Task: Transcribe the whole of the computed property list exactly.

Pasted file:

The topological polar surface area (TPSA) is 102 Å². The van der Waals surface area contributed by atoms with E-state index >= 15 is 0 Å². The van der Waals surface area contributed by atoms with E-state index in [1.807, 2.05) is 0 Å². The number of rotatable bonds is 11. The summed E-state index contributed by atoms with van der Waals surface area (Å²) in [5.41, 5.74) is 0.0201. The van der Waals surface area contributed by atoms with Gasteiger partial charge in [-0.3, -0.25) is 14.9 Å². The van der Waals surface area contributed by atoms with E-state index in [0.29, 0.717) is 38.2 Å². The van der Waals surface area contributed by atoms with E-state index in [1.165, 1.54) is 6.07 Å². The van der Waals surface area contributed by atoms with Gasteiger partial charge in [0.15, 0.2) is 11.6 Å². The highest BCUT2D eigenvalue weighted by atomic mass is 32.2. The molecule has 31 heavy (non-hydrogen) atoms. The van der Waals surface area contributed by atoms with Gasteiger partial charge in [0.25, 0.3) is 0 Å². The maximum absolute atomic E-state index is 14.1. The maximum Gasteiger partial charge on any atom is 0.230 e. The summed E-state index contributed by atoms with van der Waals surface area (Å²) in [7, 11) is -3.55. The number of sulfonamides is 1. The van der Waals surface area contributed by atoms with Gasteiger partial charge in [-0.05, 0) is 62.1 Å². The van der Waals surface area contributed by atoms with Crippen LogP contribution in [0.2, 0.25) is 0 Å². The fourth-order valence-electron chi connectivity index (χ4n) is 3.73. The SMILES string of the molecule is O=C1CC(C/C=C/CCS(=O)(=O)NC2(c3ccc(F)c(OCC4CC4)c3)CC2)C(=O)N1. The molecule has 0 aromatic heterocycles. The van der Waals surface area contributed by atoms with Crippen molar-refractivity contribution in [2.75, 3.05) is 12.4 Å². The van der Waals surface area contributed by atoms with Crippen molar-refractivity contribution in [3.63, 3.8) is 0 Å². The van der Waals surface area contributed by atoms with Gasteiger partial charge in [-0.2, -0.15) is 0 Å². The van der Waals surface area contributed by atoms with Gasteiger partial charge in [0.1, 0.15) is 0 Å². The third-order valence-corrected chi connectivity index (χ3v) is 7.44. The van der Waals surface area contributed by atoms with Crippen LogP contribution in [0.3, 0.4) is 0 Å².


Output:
The topological polar surface area (TPSA) is 102 Å². The van der Waals surface area contributed by atoms with E-state index >= 15 is 0 Å². The van der Waals surface area contributed by atoms with E-state index in [1.807, 2.05) is 0 Å². The number of rotatable bonds is 11. The summed E-state index contributed by atoms with van der Waals surface area (Å²) in [5.41, 5.74) is 0.0201. The van der Waals surface area contributed by atoms with Gasteiger partial charge in [-0.3, -0.25) is 14.9 Å². The van der Waals surface area contributed by atoms with E-state index in [0.29, 0.717) is 38.2 Å². The van der Waals surface area contributed by atoms with E-state index in [1.165, 1.54) is 6.07 Å². The van der Waals surface area contributed by atoms with Gasteiger partial charge in [0.15, 0.2) is 11.6 Å². The highest BCUT2D eigenvalue weighted by atomic mass is 32.2. The molecule has 31 heavy (non-hydrogen) atoms. The van der Waals surface area contributed by atoms with Gasteiger partial charge in [0.25, 0.3) is 0 Å². The maximum absolute atomic E-state index is 14.1. The maximum Gasteiger partial charge on any atom is 0.230 e. The summed E-state index contributed by atoms with van der Waals surface area (Å²) in [7, 11) is -3.55. The number of sulfonamides is 1. The van der Waals surface area contributed by atoms with Gasteiger partial charge in [-0.05, 0) is 62.1 Å². The van der Waals surface area contributed by atoms with Crippen LogP contribution in [0.2, 0.25) is 0 Å². The fourth-order valence-electron chi connectivity index (χ4n) is 3.73. The SMILES string of the molecule is O=C1CC(C/C=C/CCS(=O)(=O)NC2(c3ccc(F)c(OCC4CC4)c3)CC2)C(=O)N1. The molecule has 0 aromatic heterocycles. The van der Waals surface area contributed by atoms with Crippen molar-refractivity contribution in [2.75, 3.05) is 12.4 Å². The van der Waals surface area contributed by atoms with Crippen molar-refractivity contribution in [3.63, 3.8) is 0 Å². The van der Waals surface area contributed by atoms with Gasteiger partial charge in [-0.2, -0.15) is 0 Å². The van der Waals surface area contributed by atoms with Gasteiger partial charge in [0.1, 0.15) is 0 Å². The third-order valence-corrected chi connectivity index (χ3v) is 7.44. The van der Waals surface area contributed by atoms with Crippen LogP contribution in [0.3, 0.4) is 0 Å².